Singer Featherweight 221 Crinkle and Blackside Machines

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What is a Blackside 221?

Manufactured before and after WWII when chromium and nickel were difficult to Click for larger picture of Blackside 221come by, the   Featherweight Blackside machine has a japan finish and gold decals identical to the Standard 221 but its faceplate is not plated like the standard machine, it is coated black.The coating provides a dull, non-reflective finish.

In an effort to determine the method Singer used to blacken parts, I am gathering information on the passivation and phosphating processes used during the time of 221 blackside production. If you have information which may aid the search, please contact me.

Although the handwheel rim on the majority of reported Featherweight 221's prior to AG818000 is silver, the handwheel rim on all reported blackside machines is the shiny black japan finish. Black Backplate

Additionally, the backplate on the stitch length regulator is solid black (with the exception of the stitch length markings) on all reported blackside machines.

The presser foot lifter bar on reported blackside machines is predominantly shiny black instead of silver.

There are currently two identified production runs that contain Featherweight 221 blackside machines—July 1, 1941 and September 19, 1945. The serial numbers of blackside 221 machines are not consecutiveBlack Darning and Embroidery Attachment #160719, they are intermixed with standard machines in the production runs.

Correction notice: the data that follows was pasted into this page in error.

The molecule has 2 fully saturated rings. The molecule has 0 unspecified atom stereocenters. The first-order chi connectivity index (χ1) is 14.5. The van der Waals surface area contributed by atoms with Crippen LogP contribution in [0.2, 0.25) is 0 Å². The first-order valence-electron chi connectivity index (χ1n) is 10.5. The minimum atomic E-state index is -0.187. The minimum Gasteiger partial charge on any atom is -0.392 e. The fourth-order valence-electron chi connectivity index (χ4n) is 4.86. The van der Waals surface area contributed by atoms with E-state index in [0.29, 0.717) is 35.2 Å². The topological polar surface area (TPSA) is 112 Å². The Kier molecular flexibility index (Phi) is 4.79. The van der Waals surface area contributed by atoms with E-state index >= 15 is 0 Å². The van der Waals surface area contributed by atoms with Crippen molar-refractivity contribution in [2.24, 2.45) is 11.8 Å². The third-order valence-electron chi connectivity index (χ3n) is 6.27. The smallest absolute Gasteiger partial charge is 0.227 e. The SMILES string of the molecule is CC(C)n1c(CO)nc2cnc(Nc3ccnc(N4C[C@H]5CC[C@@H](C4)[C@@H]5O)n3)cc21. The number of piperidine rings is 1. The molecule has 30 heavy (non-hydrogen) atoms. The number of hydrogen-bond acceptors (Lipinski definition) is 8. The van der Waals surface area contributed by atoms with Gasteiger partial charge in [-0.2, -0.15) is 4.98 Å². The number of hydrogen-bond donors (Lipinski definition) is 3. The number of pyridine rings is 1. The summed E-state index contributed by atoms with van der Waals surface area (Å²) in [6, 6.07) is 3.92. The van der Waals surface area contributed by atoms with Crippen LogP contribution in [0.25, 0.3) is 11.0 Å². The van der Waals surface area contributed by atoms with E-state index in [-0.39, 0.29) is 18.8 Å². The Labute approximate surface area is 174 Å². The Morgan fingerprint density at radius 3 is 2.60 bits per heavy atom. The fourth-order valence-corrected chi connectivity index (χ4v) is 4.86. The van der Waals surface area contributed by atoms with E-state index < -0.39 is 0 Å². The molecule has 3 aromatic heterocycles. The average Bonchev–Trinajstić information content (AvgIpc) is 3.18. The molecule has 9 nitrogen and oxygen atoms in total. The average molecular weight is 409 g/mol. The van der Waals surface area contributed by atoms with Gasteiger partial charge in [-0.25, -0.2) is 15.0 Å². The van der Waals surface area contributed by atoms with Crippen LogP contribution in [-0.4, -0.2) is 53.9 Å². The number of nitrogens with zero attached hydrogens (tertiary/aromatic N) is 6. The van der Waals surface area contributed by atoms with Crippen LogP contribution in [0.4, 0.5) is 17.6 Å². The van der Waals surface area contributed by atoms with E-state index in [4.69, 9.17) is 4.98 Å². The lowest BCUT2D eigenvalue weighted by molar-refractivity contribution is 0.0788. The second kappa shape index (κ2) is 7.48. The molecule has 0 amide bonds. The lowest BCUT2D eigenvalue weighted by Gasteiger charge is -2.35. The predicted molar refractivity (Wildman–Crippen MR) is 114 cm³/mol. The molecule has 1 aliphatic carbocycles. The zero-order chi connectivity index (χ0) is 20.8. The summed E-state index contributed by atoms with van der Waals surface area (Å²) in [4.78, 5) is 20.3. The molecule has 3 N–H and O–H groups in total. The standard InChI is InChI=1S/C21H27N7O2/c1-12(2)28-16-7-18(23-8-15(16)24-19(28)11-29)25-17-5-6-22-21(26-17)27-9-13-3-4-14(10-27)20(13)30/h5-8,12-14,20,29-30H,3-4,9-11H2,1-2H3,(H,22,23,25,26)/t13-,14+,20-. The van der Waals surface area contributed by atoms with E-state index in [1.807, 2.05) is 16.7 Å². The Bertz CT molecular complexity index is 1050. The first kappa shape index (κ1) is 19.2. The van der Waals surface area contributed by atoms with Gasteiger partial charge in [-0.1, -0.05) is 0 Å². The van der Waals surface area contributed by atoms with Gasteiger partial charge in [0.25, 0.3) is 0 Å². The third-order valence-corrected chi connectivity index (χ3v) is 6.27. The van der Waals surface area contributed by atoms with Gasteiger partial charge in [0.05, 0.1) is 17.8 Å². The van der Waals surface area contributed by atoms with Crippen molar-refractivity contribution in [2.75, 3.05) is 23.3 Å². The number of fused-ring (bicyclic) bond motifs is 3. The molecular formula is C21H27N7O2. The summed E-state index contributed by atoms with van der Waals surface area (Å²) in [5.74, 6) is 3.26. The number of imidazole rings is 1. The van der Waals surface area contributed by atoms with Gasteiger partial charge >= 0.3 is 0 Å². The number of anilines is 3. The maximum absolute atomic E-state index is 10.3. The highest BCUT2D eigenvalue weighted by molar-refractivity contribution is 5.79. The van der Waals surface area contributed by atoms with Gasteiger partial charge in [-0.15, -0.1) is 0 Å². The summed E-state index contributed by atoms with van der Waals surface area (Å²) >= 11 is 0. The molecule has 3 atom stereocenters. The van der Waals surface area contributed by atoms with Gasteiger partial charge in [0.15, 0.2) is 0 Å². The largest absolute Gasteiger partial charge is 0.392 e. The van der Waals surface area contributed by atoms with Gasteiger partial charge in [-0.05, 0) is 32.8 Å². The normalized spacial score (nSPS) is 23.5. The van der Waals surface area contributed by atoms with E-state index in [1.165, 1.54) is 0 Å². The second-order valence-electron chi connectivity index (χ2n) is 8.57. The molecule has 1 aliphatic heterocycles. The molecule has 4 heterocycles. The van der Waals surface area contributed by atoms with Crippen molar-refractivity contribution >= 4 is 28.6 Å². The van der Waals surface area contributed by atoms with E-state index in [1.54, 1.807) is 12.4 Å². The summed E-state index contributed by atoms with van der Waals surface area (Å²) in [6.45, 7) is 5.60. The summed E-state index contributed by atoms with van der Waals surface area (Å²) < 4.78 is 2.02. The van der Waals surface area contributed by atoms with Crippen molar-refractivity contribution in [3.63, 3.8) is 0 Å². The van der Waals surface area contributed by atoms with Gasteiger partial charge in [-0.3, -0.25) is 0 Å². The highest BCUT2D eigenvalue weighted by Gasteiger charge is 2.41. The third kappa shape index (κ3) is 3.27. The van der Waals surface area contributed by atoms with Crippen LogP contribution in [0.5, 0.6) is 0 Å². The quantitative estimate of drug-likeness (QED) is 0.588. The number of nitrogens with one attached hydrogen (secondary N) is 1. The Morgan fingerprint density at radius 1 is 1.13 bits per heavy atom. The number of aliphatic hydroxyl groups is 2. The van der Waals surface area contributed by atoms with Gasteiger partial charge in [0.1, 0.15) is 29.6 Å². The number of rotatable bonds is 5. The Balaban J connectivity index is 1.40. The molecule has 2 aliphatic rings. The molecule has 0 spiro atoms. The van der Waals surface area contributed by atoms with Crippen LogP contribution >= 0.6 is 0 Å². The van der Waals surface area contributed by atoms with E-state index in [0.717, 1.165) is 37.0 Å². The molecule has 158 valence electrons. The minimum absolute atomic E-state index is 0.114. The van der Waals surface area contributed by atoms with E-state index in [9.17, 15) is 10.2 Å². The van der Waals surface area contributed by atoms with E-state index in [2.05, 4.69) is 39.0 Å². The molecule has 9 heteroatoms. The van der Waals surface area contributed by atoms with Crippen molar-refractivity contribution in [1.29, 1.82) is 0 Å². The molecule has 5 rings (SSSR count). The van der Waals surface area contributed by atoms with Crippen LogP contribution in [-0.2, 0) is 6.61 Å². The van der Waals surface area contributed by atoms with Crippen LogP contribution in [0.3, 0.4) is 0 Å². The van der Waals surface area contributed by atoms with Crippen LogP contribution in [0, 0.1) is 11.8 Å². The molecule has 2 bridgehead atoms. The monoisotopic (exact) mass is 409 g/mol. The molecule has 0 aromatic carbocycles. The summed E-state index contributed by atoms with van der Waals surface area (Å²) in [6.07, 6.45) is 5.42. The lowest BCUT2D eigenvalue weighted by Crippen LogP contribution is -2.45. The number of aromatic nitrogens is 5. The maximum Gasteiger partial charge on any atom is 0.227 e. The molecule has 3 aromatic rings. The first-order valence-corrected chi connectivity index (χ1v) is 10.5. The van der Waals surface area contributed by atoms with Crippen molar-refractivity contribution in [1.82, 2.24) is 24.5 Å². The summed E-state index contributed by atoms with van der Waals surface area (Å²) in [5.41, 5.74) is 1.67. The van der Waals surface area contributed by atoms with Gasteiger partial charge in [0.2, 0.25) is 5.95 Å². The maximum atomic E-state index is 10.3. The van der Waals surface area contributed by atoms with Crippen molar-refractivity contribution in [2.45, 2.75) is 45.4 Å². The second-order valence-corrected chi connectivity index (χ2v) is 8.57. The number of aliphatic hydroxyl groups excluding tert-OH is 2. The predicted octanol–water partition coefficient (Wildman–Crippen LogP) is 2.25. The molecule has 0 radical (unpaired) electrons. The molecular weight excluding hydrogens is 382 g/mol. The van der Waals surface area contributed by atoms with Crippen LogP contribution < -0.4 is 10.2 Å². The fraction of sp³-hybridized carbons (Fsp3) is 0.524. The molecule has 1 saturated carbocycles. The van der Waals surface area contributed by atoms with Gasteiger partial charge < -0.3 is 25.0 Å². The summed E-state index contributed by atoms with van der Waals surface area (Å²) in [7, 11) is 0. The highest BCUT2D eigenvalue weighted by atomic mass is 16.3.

There are also non-blackside Featherweight machines in the two known production runs that have a black presser foot lifter bar and non-blackside machines with a solid black stitch length regulator backplate.

After more than 50 years it is likely that these machines are not in 'original' condition—parts break, become misplaced, and get replaced. It is unknown whether all blackside 221 machines originally included a black presser foot lifter bar,  bobbin case, bobbins, presser feet, or accessories... and it probably will never be known.

Machines documented as blackside 221's in the database coincide with a known blackside 221 production run, have a black scroll faceplate, and have a black handwheel rim.

The Featherweight 221 was not the only blackside model Singer produced and not the first; in the AF and AG series alone there are model 66, 99, and 128 machines with black coated faceplates, presser feet, and accessories. All parts on the blackside machines are standard, the finish is simply different.

Urban Legend: 221 Blackside with a Black Pressed Steel Faceplate

In the book "Featherweight 221 - The Perfect Portable" by Nancy Johnson-Srebro, the author states that a 221 machine from the November 22, 1946 production run—AG883740—has a black pressed steel faceplate, much like the faceplates used on the 221K white and 221J tan machines and a teardrop-shaped faceplate retaining screw.

221K white and 221J tan faceplates are easily identified; they have a slot approximately 1/4" long and 1/16" wide at the very top of the faceplate that is used to locate a supporting screwhead. Additionally, 16 standard Featherweights with serial numbers ranging from AE to AM have been reported with repainted or stripped and plated 221K or 221J faceplates.